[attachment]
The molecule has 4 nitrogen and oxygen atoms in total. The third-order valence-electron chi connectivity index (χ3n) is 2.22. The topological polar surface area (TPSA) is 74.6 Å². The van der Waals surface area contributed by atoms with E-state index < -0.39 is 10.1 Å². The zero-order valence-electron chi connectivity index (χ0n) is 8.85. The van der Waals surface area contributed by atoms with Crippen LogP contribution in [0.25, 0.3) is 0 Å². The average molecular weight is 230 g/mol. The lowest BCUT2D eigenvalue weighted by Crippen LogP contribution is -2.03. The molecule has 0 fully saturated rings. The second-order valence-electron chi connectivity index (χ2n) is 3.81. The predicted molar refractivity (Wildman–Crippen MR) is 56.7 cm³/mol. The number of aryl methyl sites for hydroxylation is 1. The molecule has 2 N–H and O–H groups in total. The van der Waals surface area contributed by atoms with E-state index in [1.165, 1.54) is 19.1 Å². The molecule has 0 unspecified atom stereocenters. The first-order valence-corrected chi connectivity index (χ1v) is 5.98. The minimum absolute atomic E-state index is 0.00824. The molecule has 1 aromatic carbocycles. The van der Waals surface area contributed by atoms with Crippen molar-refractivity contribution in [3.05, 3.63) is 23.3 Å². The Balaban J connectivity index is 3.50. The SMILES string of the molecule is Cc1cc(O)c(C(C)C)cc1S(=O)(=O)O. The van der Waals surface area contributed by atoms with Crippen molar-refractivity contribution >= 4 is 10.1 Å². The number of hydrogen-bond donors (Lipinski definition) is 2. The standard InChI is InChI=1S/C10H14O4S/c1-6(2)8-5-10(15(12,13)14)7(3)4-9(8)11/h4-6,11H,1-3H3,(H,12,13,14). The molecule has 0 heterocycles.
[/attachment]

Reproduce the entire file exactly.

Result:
The molecule has 4 nitrogen and oxygen atoms in total. The third-order valence-electron chi connectivity index (χ3n) is 2.22. The topological polar surface area (TPSA) is 74.6 Å². The van der Waals surface area contributed by atoms with E-state index < -0.39 is 10.1 Å². The zero-order valence-electron chi connectivity index (χ0n) is 8.85. The van der Waals surface area contributed by atoms with Crippen LogP contribution in [0.25, 0.3) is 0 Å². The average molecular weight is 230 g/mol. The lowest BCUT2D eigenvalue weighted by Crippen LogP contribution is -2.03. The molecule has 0 fully saturated rings. The second-order valence-electron chi connectivity index (χ2n) is 3.81. The predicted molar refractivity (Wildman–Crippen MR) is 56.7 cm³/mol. The number of aryl methyl sites for hydroxylation is 1. The molecule has 2 N–H and O–H groups in total. The van der Waals surface area contributed by atoms with E-state index in [1.165, 1.54) is 19.1 Å². The molecule has 0 unspecified atom stereocenters. The first-order valence-corrected chi connectivity index (χ1v) is 5.98. The minimum absolute atomic E-state index is 0.00824. The molecule has 1 aromatic carbocycles. The van der Waals surface area contributed by atoms with Crippen molar-refractivity contribution in [3.05, 3.63) is 23.3 Å². The Balaban J connectivity index is 3.50. The SMILES string of the molecule is Cc1cc(O)c(C(C)C)cc1S(=O)(=O)O. The van der Waals surface area contributed by atoms with Crippen molar-refractivity contribution >= 4 is 10.1 Å². The number of hydrogen-bond donors (Lipinski definition) is 2. The standard InChI is InChI=1S/C10H14O4S/c1-6(2)8-5-10(15(12,13)14)7(3)4-9(8)11/h4-6,11H,1-3H3,(H,12,13,14). The molecule has 0 heterocycles.